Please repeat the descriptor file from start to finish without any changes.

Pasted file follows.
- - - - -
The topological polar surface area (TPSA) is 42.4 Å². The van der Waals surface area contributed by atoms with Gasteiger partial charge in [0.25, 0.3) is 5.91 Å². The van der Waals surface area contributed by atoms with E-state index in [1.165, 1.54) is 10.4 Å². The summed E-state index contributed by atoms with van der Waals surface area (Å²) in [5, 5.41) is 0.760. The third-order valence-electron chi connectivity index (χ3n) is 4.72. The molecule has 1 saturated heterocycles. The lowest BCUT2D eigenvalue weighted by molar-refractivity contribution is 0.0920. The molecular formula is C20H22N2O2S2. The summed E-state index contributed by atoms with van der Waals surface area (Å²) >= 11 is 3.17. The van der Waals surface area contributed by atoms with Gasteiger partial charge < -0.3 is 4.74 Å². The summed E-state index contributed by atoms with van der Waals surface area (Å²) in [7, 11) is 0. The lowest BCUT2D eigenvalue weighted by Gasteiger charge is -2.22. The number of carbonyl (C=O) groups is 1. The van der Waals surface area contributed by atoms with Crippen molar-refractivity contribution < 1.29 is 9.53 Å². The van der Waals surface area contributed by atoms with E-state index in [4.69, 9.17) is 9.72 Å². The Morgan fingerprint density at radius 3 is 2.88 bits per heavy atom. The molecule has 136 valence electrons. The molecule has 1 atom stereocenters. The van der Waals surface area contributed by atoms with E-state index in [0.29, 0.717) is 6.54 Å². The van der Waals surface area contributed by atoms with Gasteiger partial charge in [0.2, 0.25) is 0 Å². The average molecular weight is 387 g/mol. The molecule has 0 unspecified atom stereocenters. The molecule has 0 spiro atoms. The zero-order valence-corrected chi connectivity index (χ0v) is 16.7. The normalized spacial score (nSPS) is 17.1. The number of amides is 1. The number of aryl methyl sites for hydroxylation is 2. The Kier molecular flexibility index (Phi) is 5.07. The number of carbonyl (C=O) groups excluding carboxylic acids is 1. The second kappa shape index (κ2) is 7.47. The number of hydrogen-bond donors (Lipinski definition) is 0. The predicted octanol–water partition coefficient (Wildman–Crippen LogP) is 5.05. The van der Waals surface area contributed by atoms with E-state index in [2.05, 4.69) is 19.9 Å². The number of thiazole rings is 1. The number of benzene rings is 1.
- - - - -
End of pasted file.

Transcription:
The topological polar surface area (TPSA) is 42.4 Å². The van der Waals surface area contributed by atoms with Gasteiger partial charge in [0.25, 0.3) is 5.91 Å². The van der Waals surface area contributed by atoms with E-state index in [1.165, 1.54) is 10.4 Å². The summed E-state index contributed by atoms with van der Waals surface area (Å²) in [5, 5.41) is 0.760. The third-order valence-electron chi connectivity index (χ3n) is 4.72. The molecule has 1 saturated heterocycles. The lowest BCUT2D eigenvalue weighted by molar-refractivity contribution is 0.0920. The molecular formula is C20H22N2O2S2. The summed E-state index contributed by atoms with van der Waals surface area (Å²) >= 11 is 3.17. The van der Waals surface area contributed by atoms with Gasteiger partial charge < -0.3 is 4.74 Å². The summed E-state index contributed by atoms with van der Waals surface area (Å²) in [7, 11) is 0. The lowest BCUT2D eigenvalue weighted by Gasteiger charge is -2.22. The number of carbonyl (C=O) groups is 1. The van der Waals surface area contributed by atoms with Crippen molar-refractivity contribution < 1.29 is 9.53 Å². The van der Waals surface area contributed by atoms with E-state index in [4.69, 9.17) is 9.72 Å². The Morgan fingerprint density at radius 3 is 2.88 bits per heavy atom. The molecule has 136 valence electrons. The molecule has 1 atom stereocenters. The van der Waals surface area contributed by atoms with E-state index in [0.29, 0.717) is 6.54 Å². The van der Waals surface area contributed by atoms with Gasteiger partial charge in [0.2, 0.25) is 0 Å². The average molecular weight is 387 g/mol. The molecule has 0 unspecified atom stereocenters. The molecule has 0 spiro atoms. The zero-order valence-corrected chi connectivity index (χ0v) is 16.7. The normalized spacial score (nSPS) is 17.1. The number of amides is 1. The number of aryl methyl sites for hydroxylation is 2. The Kier molecular flexibility index (Phi) is 5.07. The number of carbonyl (C=O) groups excluding carboxylic acids is 1. The second kappa shape index (κ2) is 7.47. The number of hydrogen-bond donors (Lipinski definition) is 0. The predicted octanol–water partition coefficient (Wildman–Crippen LogP) is 5.05. The van der Waals surface area contributed by atoms with E-state index in [2.05, 4.69) is 19.9 Å². The number of thiazole rings is 1. The number of benzene rings is 1.